“What you are told and what you sign are the two things that get most of us in trouble,” Comella said, adding that many felt duped.
Some communities make golf membership mandatory, while others bundle it with a home purchase that’s separate from a required equity membership. Some larger communities, where membership isn’t required, feature private clubs within their gates but members can come in from outside.
“The problem in some cases is that the membership scheme was a pyramid based on a false assumption of perpetually rising values,” said Naples attorney James Fox, who represented a disabled Pelican Marsh golfer who sued in 2007 to get his refund after he was sued for nonpayment. “When the values fell, there was not enough revenue to replace the equity for members who want out.”
Pelican Marsh Golf Club, Kensington Golf & Country Club, Calusa Pines Golf Club, and Tiburon, all in Naples, and seven of Bonita Bay Group’s Collier and Lee county developments were involved in litigation over resignation lists in the past several years. Pelican Marsh and Kensington sued members for nonpayment of dues. Some golfers fought back and sued, with some calling the agreements Ponzi schemes. Settlements were confidential and some went to arbitration.
A lawsuit by the state Attorney General against Bonita Bay Group was dismissed in June with no admission of wrongdoing. Bonita Bay Group, which halted refunds in 2008, citing financial hardship due to the economy, had by then sold most clubs to its members and anyone who didn’t join got refunds.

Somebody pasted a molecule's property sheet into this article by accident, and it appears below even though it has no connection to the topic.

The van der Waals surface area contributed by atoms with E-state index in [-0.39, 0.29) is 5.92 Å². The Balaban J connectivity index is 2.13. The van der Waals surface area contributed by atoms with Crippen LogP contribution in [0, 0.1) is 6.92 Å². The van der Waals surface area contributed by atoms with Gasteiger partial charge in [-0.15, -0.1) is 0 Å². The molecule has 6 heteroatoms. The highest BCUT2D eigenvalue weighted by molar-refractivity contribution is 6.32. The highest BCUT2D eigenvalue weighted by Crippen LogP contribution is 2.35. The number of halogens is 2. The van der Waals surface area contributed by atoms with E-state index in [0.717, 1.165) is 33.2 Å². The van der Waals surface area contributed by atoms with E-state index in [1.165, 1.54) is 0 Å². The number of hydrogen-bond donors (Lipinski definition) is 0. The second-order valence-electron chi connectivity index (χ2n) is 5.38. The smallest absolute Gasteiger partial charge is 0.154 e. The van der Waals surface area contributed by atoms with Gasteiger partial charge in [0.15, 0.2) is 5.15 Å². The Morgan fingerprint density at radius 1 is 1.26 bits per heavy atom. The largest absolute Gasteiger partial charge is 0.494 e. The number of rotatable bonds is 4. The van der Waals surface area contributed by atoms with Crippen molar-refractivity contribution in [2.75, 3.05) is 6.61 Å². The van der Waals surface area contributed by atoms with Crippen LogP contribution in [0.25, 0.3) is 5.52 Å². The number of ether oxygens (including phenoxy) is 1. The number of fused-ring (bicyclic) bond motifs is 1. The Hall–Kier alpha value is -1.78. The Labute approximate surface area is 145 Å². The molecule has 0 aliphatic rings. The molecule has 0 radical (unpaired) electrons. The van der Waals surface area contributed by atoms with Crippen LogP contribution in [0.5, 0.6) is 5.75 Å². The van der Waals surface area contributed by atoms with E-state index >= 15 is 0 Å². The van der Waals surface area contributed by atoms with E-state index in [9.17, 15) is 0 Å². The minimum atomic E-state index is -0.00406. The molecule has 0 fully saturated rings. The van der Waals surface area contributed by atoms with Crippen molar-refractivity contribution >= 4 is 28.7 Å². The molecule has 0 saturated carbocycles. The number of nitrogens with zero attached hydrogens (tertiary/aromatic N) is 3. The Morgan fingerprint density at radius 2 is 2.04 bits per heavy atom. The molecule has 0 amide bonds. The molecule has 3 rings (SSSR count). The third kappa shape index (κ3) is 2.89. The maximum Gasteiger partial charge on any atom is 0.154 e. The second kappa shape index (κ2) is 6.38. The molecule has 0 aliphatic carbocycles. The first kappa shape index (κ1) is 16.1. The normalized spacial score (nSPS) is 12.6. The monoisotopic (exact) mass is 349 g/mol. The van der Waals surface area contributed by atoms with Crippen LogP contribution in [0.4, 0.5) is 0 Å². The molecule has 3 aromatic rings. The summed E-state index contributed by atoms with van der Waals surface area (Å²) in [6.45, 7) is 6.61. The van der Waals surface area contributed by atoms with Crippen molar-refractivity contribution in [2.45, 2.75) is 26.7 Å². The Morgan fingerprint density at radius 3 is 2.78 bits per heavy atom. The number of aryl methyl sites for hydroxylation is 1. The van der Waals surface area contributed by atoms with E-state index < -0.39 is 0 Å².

With a large group of golfers aging, clubs and communities are turning to baby boomers and retirees to boost membership. Several, including Wyndemere Country Club and Pelican Marsh, recently spent millions updating clubhouses and courses.
Some have waiting lists to get in, such as Royal Poinciana, and the newer Mediterra, where golfers who want a membership must purchase new construction to golf there get a membership through one of several resale programs being offered that get a golfer on a waiting list with access to golf and a membership after no more than six months. Wyndemere has no waiting list because membership is mandatory with a home.
“We just finished a $10 million renovation on our clubhouse because we want to attract the younger baby boomers,” Wyndemere Membership Director Cheri Knapp said, adding that it followed a renovation of the greens and bunkers. “It’s paying off. I am so busy right now. I have 24 pending sales on my desk now and that’s more than I had all last year.”
Pelican Marsh has seen a surge in membership and is approaching its cap for the first time in its 19 years, Golf Membership Director Kimberly Doerseln said.
“It seems our time has come, as we now make plans to transition to a club with a waiting list to join, rather than one with a waiting list to resign,” Doerseln said.
In the past few years, due to the economy, clubs slashed initiation fees by up to 60 percent or eliminated them to attract members. Many clubs now offer junior and nonrefundable memberships, one-year trials, or equity payment plans over a few years.
Realtor Matt Klinowski, a golf community expert at John R. Wood Realtors, has seen a surge of buyers targeting golf properties as developments offer deals, including a $25,000 nonrefundable membership, more than half off the $55,000 refundable equity membership.
“That appeals to the younger crowd,” said Klinowski, who operates NaplesGolfGuy.com.
Graves, of Creative Golf Marketing, compared Florida’s golf club business to amusement parks.
“If you aren’t building new rides, somebody else is and they’re going to get your business,” he said, adding that consumers check the Internet to read about complaints. “New members who are joining clubs because of stories like (Callahan’s) are much more savvy about what they’re getting into.”